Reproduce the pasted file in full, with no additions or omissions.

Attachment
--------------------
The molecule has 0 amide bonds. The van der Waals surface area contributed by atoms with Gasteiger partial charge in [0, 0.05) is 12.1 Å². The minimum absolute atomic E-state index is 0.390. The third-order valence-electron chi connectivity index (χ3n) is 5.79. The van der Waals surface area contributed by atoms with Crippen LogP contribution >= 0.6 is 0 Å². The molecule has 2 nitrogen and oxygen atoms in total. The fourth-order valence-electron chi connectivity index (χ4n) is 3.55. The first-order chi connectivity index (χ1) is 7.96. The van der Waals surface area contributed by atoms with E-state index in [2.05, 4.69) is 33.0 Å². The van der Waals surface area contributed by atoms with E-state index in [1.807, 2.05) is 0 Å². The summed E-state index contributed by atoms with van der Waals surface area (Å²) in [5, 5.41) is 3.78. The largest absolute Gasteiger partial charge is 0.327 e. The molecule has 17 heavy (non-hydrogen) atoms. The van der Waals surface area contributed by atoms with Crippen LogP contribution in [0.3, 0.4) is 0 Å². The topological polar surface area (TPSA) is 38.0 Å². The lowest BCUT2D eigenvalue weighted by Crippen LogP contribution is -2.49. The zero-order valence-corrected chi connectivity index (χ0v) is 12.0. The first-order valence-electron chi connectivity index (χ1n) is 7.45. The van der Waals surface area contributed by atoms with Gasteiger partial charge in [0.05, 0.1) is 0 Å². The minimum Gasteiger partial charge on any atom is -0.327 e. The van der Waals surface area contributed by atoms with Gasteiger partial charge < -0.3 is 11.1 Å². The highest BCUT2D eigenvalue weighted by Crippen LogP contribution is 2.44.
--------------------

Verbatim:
The molecule has 0 amide bonds. The van der Waals surface area contributed by atoms with Gasteiger partial charge in [0, 0.05) is 12.1 Å². The minimum absolute atomic E-state index is 0.390. The third-order valence-electron chi connectivity index (χ3n) is 5.79. The van der Waals surface area contributed by atoms with Crippen LogP contribution >= 0.6 is 0 Å². The molecule has 2 nitrogen and oxygen atoms in total. The fourth-order valence-electron chi connectivity index (χ4n) is 3.55. The first-order chi connectivity index (χ1) is 7.96. The van der Waals surface area contributed by atoms with E-state index in [2.05, 4.69) is 33.0 Å². The van der Waals surface area contributed by atoms with E-state index in [1.807, 2.05) is 0 Å². The summed E-state index contributed by atoms with van der Waals surface area (Å²) in [5, 5.41) is 3.78. The largest absolute Gasteiger partial charge is 0.327 e. The molecule has 17 heavy (non-hydrogen) atoms. The van der Waals surface area contributed by atoms with Crippen LogP contribution in [0.3, 0.4) is 0 Å². The topological polar surface area (TPSA) is 38.0 Å². The lowest BCUT2D eigenvalue weighted by Crippen LogP contribution is -2.49. The zero-order valence-corrected chi connectivity index (χ0v) is 12.0. The first-order valence-electron chi connectivity index (χ1n) is 7.45. The van der Waals surface area contributed by atoms with Gasteiger partial charge in [0.05, 0.1) is 0 Å². The minimum Gasteiger partial charge on any atom is -0.327 e. The van der Waals surface area contributed by atoms with Gasteiger partial charge < -0.3 is 11.1 Å². The highest BCUT2D eigenvalue weighted by Crippen LogP contribution is 2.44.